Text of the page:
ebooksAn unforgettable anthology of contemporary reportage
Arts and Entertainment
tv
News
Katie Hopkins appearing on 'This Morning' after she purposefully put on 4 stone.
peopleKatie Hopkins breaks down in tears over weight gain challenge
Life and Style
fashionModel of the moment shoots for first time with catwalk veteran
Life and Style
fashionAngelina Jolie's wedding dressed revealed
Sport
Alexis Sanchez, Radamel Falcao, Diego Costa and Mario Balotelli
footballRadamel Falcao and Diego Costa head record £835m influx
News
i100
Arts and Entertainment
Madame Vastra and Jenny Flint kiss in Doctor Who episode 'Deep Breath'
tv
Arts and Entertainment
Olivia Colman topped the list of the 30 most influential females in broadcasting
tv
Life and Style
techIf those brochure kitchens look a little too perfect to be true, well, that’s probably because they are
Arts and Entertainment
Danish director Lars von Trier
tvEnglish-language series with 'huge' international cast set for 2016
Life and Style
tech
Latest stories from i100
Have you tried new the Independent Digital Edition apps?
Independent Dating
and  

By clicking 'Search' you
are agreeing to our
Terms of Use.

iJobs Job Widget
iJobs General

Maths teachers needed for supply work in Ipswich

£21000 - £35000 per annum: Randstad Education Cambridge: Maths teachers requir...

Executive Assistant/Events Coordinator - Old Street, London

£35000 - £38000 per annum + benefits: Ashdown Group: Executive Assistant/Event...

Female PE Teacher

£23760 - £33600 per annum + pre 12 week AWR : Randstad Education Manchester Se...

Secondary supply teachers needed in Peterborough

£21000 - £35000 per annum: Randstad Education Cambridge: The JobAre you a trai...

Day In a Page

'I’ll tell you what I would not serve - lamb and potatoes': US ambassador hits out at stodgy British food served at diplomatic dinners

'I’ll tell you what I would not serve - lamb and potatoes'

US ambassador hits out at stodgy British food
Radio Times female powerlist: A 'revolution' in TV gender roles

A 'revolution' in TV gender roles

Inside the Radio Times female powerlist
Endgame: James Frey's literary treasure hunt

James Frey's literary treasure hunt

Riddling trilogy could net you $3m
Fitbit: Because the tingle feels so good

Fitbit: Because the tingle feels so good

What David Sedaris learnt about the world from his fitness tracker
Saudis risk new Muslim division with proposal to move Mohamed’s tomb

Saudis risk new Muslim division with proposal to move Mohamed’s tomb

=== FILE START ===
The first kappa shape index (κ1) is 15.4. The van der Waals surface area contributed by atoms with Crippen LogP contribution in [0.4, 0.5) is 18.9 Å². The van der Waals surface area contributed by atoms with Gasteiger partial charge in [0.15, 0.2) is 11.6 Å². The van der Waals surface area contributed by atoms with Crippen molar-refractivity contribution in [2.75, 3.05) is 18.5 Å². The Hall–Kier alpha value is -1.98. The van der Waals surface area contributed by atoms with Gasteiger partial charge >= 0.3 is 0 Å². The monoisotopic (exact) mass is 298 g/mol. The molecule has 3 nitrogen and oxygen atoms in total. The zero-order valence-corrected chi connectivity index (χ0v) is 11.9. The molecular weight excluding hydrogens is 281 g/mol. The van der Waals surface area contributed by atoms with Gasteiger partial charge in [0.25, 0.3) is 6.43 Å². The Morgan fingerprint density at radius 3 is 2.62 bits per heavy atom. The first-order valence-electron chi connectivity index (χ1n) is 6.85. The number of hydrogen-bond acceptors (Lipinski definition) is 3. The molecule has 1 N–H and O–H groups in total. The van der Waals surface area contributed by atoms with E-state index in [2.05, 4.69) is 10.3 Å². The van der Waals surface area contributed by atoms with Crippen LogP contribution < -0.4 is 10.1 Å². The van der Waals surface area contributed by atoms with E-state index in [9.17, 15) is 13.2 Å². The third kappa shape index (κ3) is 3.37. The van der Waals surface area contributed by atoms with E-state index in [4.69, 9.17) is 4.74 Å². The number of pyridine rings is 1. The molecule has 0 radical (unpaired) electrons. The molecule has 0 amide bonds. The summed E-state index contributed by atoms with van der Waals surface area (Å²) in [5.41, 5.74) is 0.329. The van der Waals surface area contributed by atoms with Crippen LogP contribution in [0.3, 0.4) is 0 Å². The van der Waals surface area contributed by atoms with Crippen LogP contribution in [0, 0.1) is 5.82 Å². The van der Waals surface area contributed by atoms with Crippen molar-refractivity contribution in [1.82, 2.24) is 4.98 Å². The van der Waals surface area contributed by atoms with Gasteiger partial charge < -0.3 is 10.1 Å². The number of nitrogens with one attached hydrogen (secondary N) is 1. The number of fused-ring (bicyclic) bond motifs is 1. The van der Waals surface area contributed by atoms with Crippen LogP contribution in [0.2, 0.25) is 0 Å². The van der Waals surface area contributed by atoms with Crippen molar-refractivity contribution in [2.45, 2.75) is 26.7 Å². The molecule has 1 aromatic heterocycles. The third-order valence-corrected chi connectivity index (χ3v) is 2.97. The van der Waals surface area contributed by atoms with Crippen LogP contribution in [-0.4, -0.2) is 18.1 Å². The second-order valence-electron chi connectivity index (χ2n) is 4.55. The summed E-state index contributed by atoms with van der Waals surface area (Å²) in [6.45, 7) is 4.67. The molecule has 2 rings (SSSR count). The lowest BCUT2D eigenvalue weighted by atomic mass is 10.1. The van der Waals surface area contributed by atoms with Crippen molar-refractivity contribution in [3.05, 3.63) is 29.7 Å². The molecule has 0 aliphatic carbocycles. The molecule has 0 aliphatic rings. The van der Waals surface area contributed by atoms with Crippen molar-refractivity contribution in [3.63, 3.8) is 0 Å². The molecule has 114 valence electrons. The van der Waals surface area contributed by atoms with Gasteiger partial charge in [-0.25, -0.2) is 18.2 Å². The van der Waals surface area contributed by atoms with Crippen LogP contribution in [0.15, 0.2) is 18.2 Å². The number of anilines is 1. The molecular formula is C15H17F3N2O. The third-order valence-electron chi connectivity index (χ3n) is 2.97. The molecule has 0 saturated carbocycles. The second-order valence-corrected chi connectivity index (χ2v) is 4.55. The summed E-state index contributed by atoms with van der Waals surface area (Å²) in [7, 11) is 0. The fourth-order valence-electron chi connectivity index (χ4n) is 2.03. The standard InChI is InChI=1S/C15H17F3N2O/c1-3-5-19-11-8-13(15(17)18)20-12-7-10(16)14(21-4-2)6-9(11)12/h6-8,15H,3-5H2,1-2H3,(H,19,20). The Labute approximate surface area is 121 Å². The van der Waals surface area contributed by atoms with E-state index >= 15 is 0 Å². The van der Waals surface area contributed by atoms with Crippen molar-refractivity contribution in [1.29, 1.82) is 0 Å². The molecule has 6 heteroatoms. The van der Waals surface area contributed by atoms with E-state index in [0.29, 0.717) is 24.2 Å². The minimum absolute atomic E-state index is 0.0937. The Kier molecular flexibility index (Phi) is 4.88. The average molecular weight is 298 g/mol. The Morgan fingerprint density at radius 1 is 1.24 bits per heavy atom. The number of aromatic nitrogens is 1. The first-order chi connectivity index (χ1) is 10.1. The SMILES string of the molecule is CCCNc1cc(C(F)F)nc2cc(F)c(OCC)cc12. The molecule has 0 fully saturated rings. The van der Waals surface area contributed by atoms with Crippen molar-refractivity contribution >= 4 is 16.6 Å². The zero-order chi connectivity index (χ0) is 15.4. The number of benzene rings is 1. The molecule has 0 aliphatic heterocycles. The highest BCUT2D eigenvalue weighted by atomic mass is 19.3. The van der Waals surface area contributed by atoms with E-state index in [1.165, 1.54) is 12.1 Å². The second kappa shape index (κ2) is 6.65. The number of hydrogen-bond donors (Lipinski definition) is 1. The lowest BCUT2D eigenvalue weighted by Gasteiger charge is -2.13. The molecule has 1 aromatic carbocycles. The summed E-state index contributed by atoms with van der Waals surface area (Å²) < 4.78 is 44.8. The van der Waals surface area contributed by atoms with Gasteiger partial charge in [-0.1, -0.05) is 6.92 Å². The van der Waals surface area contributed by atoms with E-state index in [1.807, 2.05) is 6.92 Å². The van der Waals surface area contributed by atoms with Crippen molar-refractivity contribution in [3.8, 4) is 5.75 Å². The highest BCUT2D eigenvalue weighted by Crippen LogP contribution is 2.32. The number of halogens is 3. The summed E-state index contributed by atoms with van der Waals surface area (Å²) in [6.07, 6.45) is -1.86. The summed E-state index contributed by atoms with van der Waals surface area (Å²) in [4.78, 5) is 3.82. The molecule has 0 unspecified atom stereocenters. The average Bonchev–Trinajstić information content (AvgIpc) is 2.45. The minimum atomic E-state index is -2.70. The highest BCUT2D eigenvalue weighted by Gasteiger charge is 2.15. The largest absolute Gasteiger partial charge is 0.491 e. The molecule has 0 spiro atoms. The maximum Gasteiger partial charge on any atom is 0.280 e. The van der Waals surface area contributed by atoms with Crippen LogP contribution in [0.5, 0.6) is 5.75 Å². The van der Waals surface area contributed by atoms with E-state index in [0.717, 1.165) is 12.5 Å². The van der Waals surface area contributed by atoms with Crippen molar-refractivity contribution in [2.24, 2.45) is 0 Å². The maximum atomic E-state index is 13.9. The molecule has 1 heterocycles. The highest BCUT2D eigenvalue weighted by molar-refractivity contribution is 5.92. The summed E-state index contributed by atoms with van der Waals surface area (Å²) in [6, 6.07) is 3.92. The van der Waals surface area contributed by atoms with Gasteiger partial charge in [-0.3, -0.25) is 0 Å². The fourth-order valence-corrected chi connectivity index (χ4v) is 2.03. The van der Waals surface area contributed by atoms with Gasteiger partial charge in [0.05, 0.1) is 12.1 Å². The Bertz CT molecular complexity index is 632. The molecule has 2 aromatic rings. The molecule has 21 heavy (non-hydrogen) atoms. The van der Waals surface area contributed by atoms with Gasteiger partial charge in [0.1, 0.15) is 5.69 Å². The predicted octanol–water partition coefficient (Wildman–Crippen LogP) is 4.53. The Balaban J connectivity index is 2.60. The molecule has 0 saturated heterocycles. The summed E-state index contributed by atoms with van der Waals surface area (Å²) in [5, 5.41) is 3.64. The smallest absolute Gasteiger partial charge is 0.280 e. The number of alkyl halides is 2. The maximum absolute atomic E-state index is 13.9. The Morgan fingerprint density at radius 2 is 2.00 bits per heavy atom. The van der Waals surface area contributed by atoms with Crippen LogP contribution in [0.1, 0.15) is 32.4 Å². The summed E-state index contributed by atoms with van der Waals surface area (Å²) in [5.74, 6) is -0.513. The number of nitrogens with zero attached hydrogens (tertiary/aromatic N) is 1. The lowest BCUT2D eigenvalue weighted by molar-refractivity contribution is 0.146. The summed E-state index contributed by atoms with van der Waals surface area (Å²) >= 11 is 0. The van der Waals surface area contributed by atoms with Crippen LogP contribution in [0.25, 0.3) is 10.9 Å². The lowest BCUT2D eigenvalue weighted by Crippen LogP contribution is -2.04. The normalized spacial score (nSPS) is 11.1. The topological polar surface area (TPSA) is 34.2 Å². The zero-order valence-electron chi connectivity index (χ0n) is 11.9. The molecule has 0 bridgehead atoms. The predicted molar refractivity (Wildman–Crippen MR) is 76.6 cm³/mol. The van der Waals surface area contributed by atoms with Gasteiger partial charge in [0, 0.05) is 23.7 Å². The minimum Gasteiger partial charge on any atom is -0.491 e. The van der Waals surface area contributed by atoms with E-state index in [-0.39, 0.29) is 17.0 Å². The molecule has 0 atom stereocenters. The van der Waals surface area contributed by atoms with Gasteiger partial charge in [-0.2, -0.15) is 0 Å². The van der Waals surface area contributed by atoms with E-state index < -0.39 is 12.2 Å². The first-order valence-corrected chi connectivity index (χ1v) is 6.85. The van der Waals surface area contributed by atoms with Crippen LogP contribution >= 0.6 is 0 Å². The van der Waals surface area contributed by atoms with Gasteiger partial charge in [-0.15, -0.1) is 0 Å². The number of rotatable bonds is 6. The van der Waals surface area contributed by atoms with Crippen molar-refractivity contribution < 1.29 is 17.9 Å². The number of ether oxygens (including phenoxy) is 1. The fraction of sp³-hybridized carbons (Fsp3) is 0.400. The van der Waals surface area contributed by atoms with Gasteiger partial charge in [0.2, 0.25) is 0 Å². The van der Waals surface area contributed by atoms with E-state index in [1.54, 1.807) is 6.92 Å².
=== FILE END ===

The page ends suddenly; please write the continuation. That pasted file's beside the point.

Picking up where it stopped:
Second-holiest site in Islam attracts millions of pilgrims each year
Alexander Fury: The designer names to look for at fashion week this season

The big names to look for this fashion week

This week, designers begin to show their spring 2015 collections in New York
Will Self: 'I like Orwell's writing as much as the next talented mediocrity'

'I like Orwell's writing as much as the next talented mediocrity'

Will Self takes aim at Orwell's rules for writing plain English
Meet Afghanistan's middle-class paint-ballers

Meet Afghanistan's middle-class paint-ballers

Toy guns proving a popular diversion in a country flooded with the real thing
Al Pacino wows Venice

Al Pacino wows Venice

Ham among the brilliance as actor premieres two films at festival
Neil Lawson Baker interview: ‘I’ve gained so much from art. It’s only right to give something back’.

Neil Lawson Baker interview

‘I’ve gained so much from art. It’s only right to give something back’.
The other Mugabe who is lining up for the Zimbabwean presidency

The other Mugabe who is lining up for the Zimbabwean presidency

Wife of President Robert Mugabe appears to have her sights set on succeeding her husband
The model of a gadget launch: Cultivate an atmosphere of mystery and excitement to sell stuff people didn't realise they needed

The model for a gadget launch

Cultivate an atmosphere of mystery and excitement to sell stuff people didn't realise they needed
Alice Roberts: She's done pretty well, for a boffin without a beard

She's done pretty well, for a boffin without a beard

Alice Roberts talks about her new book on evolution - and why her early TV work drew flak from (mostly male) colleagues
Get well soon, Joan Rivers - an inspiration, whether she likes it or not

Get well soon, Joan Rivers

She is awful. But she's also wonderful, not in spite of but because of the fact she's forever saying appalling things, argues Ellen E Jones
Doctor Who Into the Dalek review: A classic sci-fi adventure with all the spectacle of a blockbuster

A fresh take on an old foe

Doctor Who Into the Dalek more than compensated for last week's nonsensical offering